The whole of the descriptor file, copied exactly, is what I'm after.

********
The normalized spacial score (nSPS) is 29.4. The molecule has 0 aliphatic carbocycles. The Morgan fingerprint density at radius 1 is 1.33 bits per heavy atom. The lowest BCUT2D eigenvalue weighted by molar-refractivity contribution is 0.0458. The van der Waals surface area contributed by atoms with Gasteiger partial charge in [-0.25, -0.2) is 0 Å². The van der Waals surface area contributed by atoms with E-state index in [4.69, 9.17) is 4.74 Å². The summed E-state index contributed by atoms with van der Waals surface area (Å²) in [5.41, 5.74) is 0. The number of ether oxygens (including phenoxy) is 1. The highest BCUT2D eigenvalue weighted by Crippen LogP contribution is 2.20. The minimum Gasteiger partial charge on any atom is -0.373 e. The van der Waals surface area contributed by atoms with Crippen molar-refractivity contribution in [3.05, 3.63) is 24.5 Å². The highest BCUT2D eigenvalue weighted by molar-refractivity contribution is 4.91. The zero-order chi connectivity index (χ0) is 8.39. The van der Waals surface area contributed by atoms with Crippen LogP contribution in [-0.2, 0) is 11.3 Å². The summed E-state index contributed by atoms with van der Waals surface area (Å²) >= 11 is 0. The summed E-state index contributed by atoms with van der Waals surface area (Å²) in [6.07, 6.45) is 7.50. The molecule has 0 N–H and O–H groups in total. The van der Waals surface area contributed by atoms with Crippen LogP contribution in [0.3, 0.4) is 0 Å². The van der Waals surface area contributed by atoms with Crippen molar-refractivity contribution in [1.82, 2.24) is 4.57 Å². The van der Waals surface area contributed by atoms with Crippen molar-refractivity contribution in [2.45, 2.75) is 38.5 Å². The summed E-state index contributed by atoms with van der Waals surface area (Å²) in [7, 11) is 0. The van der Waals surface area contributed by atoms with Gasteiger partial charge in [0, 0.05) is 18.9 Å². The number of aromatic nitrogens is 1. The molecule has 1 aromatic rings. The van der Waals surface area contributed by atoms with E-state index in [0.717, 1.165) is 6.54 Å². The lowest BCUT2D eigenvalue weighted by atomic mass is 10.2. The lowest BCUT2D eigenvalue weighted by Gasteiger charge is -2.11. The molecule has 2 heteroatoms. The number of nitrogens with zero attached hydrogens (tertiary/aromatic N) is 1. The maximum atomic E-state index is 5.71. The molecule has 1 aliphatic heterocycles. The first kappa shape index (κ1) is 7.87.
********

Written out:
The normalized spacial score (nSPS) is 29.4. The molecule has 0 aliphatic carbocycles. The Morgan fingerprint density at radius 1 is 1.33 bits per heavy atom. The lowest BCUT2D eigenvalue weighted by molar-refractivity contribution is 0.0458. The van der Waals surface area contributed by atoms with Gasteiger partial charge in [-0.25, -0.2) is 0 Å². The van der Waals surface area contributed by atoms with E-state index in [4.69, 9.17) is 4.74 Å². The summed E-state index contributed by atoms with van der Waals surface area (Å²) in [5.41, 5.74) is 0. The number of ether oxygens (including phenoxy) is 1. The highest BCUT2D eigenvalue weighted by Crippen LogP contribution is 2.20. The minimum Gasteiger partial charge on any atom is -0.373 e. The van der Waals surface area contributed by atoms with Crippen molar-refractivity contribution in [3.05, 3.63) is 24.5 Å². The highest BCUT2D eigenvalue weighted by molar-refractivity contribution is 4.91. The zero-order chi connectivity index (χ0) is 8.39. The van der Waals surface area contributed by atoms with Crippen LogP contribution in [-0.2, 0) is 11.3 Å². The summed E-state index contributed by atoms with van der Waals surface area (Å²) >= 11 is 0. The summed E-state index contributed by atoms with van der Waals surface area (Å²) in [6.07, 6.45) is 7.50. The molecule has 0 N–H and O–H groups in total. The van der Waals surface area contributed by atoms with Crippen LogP contribution in [0.3, 0.4) is 0 Å². The van der Waals surface area contributed by atoms with Crippen molar-refractivity contribution in [1.82, 2.24) is 4.57 Å². The van der Waals surface area contributed by atoms with Crippen molar-refractivity contribution in [2.45, 2.75) is 38.5 Å². The summed E-state index contributed by atoms with van der Waals surface area (Å²) in [7, 11) is 0. The van der Waals surface area contributed by atoms with Gasteiger partial charge in [0, 0.05) is 18.9 Å². The number of aromatic nitrogens is 1. The molecule has 1 aromatic rings. The van der Waals surface area contributed by atoms with E-state index in [0.717, 1.165) is 6.54 Å². The lowest BCUT2D eigenvalue weighted by atomic mass is 10.2. The lowest BCUT2D eigenvalue weighted by Gasteiger charge is -2.11. The molecule has 2 heteroatoms. The number of nitrogens with zero attached hydrogens (tertiary/aromatic N) is 1. The maximum atomic E-state index is 5.71. The molecule has 1 aliphatic heterocycles. The first kappa shape index (κ1) is 7.87.